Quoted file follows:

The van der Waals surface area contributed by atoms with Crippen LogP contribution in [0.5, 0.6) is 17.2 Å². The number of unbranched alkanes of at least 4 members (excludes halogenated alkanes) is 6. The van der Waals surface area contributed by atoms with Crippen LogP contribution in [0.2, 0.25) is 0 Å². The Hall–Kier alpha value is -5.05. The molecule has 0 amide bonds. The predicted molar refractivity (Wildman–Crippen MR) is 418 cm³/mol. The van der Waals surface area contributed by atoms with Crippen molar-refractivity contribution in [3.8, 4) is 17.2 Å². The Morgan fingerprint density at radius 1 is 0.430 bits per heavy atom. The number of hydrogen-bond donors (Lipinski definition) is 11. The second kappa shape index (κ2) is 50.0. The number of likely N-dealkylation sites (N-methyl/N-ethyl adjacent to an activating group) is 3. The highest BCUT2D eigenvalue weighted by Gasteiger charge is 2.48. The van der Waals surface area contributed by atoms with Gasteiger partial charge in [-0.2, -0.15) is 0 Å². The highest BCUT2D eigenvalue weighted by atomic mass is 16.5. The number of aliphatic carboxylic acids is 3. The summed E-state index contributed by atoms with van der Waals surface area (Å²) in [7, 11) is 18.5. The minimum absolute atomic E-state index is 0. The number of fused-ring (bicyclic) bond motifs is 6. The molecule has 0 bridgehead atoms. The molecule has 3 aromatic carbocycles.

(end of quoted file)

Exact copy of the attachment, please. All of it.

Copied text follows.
The van der Waals surface area contributed by atoms with Crippen LogP contribution in [0.5, 0.6) is 17.2 Å². The number of unbranched alkanes of at least 4 members (excludes halogenated alkanes) is 6. The van der Waals surface area contributed by atoms with Crippen LogP contribution in [0.2, 0.25) is 0 Å². The Hall–Kier alpha value is -5.05. The molecule has 0 amide bonds. The predicted molar refractivity (Wildman–Crippen MR) is 418 cm³/mol. The van der Waals surface area contributed by atoms with Crippen molar-refractivity contribution in [3.8, 4) is 17.2 Å². The Morgan fingerprint density at radius 1 is 0.430 bits per heavy atom. The number of hydrogen-bond donors (Lipinski definition) is 11. The second kappa shape index (κ2) is 50.0. The number of likely N-dealkylation sites (N-methyl/N-ethyl adjacent to an activating group) is 3. The highest BCUT2D eigenvalue weighted by Gasteiger charge is 2.48. The van der Waals surface area contributed by atoms with Gasteiger partial charge in [-0.2, -0.15) is 0 Å². The highest BCUT2D eigenvalue weighted by atomic mass is 16.5. The number of aliphatic carboxylic acids is 3. The summed E-state index contributed by atoms with van der Waals surface area (Å²) in [7, 11) is 18.5. The minimum absolute atomic E-state index is 0. The number of fused-ring (bicyclic) bond motifs is 6. The molecule has 0 bridgehead atoms. The molecule has 3 aromatic carbocycles.